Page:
Exploring the Marshall Plan

Essay by mistakleenUniversity, Bachelor'sA-, April 2006

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"So as long as there are men, there will be wars."

- Albert Einstein

Albert Einstein is absolutely correct, and if he appended his saying, he just might add that so long as there are wars, there are men who will also make reparations (, it may also be the same men who destroyed your country). The purpose of this paper is to discuss the Marshall Plan; the plan to restore a leveled Europe from severe bombardment of World War II. More specifically, why the Plan was implemented and how it was implemented. As with any important assignment, it is important to gather a history of each of the countries and occurrences that led to the formation of the Marshall Plan.

In 1945, after six devastating years of war, Europe's major cities such as Warsaw, Poland, and Berlin, Germany, were left in ruins from the assaults of World War II bombardments.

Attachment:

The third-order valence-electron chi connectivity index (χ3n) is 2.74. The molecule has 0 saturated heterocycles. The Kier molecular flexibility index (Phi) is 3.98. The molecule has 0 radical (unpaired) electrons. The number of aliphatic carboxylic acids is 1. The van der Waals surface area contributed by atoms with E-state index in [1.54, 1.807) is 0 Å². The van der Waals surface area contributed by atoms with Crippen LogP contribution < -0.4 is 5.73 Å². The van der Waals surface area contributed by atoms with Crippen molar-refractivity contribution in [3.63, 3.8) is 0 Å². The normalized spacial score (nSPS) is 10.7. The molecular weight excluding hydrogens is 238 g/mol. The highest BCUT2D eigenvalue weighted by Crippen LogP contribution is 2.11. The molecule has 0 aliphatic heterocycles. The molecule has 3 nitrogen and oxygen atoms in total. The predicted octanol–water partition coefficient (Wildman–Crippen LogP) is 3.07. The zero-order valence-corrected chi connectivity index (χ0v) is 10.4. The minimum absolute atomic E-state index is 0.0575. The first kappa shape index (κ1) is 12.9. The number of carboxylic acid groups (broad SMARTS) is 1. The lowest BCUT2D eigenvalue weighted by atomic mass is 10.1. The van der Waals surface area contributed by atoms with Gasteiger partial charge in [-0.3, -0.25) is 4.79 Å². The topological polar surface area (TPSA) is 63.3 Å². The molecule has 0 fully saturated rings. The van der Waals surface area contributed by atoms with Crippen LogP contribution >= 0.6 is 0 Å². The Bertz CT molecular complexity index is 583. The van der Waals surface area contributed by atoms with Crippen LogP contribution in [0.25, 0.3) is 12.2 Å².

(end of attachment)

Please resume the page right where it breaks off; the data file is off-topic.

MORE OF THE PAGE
If cities had not been leveled, they were certainly damaged quite badly. Immediately following the war, the European economy had declined so much due to the fact that industrial cities were targets from the Nazi regime, and of course, for the Allied forces, all German controlled cities were bombarded with aerial assaults to cripple the Nazi's regeneration of vital supplies; factories that created goods for the war effort such as vehicles, weapons and food. A successful war strategy in a war of attrition, means that one country must eliminate their enemy's ability to re-mobilize and regenerate their supplies and numbers. As a result of Europe being the battleground, many millions of survivors of WWII had been without residence. No food, and the little help from the United States at the time was still not enough to keep Europeans from starvation. Of course England and France had better conditions...